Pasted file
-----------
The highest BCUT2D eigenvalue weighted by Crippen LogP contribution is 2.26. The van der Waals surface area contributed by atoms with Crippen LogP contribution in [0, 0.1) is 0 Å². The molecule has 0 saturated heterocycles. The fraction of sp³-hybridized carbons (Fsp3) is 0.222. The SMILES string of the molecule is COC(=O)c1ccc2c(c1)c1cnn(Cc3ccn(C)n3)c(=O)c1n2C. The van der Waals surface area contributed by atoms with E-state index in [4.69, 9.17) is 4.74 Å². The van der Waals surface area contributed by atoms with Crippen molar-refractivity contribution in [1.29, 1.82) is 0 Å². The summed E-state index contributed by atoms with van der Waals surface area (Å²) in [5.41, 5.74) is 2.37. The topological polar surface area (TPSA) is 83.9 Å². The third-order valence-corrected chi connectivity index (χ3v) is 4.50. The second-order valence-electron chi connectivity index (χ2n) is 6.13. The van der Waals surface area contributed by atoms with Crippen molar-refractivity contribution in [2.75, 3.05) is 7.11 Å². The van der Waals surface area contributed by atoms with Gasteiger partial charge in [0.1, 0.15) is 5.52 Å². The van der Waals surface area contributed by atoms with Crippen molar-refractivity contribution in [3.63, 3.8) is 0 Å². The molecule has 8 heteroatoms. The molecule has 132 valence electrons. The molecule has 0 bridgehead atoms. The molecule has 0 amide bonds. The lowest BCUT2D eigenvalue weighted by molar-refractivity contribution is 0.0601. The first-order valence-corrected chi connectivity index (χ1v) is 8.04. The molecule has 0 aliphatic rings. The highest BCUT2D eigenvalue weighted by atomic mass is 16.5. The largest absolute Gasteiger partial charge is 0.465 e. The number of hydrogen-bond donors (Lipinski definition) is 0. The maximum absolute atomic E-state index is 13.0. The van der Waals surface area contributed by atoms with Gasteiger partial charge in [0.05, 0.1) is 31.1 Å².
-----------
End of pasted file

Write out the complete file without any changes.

The highest BCUT2D eigenvalue weighted by Crippen LogP contribution is 2.26. The van der Waals surface area contributed by atoms with Crippen LogP contribution in [0, 0.1) is 0 Å². The molecule has 0 saturated heterocycles. The fraction of sp³-hybridized carbons (Fsp3) is 0.222. The SMILES string of the molecule is COC(=O)c1ccc2c(c1)c1cnn(Cc3ccn(C)n3)c(=O)c1n2C. The van der Waals surface area contributed by atoms with E-state index in [4.69, 9.17) is 4.74 Å². The van der Waals surface area contributed by atoms with Crippen molar-refractivity contribution in [1.29, 1.82) is 0 Å². The summed E-state index contributed by atoms with van der Waals surface area (Å²) in [5.41, 5.74) is 2.37. The topological polar surface area (TPSA) is 83.9 Å². The third-order valence-corrected chi connectivity index (χ3v) is 4.50. The second-order valence-electron chi connectivity index (χ2n) is 6.13. The van der Waals surface area contributed by atoms with Crippen molar-refractivity contribution in [2.75, 3.05) is 7.11 Å². The van der Waals surface area contributed by atoms with Gasteiger partial charge in [0.1, 0.15) is 5.52 Å². The van der Waals surface area contributed by atoms with Crippen molar-refractivity contribution in [3.63, 3.8) is 0 Å². The molecule has 8 heteroatoms. The molecule has 132 valence electrons. The molecule has 0 bridgehead atoms. The molecule has 0 amide bonds. The lowest BCUT2D eigenvalue weighted by molar-refractivity contribution is 0.0601. The first-order valence-corrected chi connectivity index (χ1v) is 8.04. The molecule has 0 aliphatic rings. The highest BCUT2D eigenvalue weighted by atomic mass is 16.5. The largest absolute Gasteiger partial charge is 0.465 e. The number of hydrogen-bond donors (Lipinski definition) is 0. The maximum absolute atomic E-state index is 13.0. The van der Waals surface area contributed by atoms with Gasteiger partial charge in [0.05, 0.1) is 31.1 Å².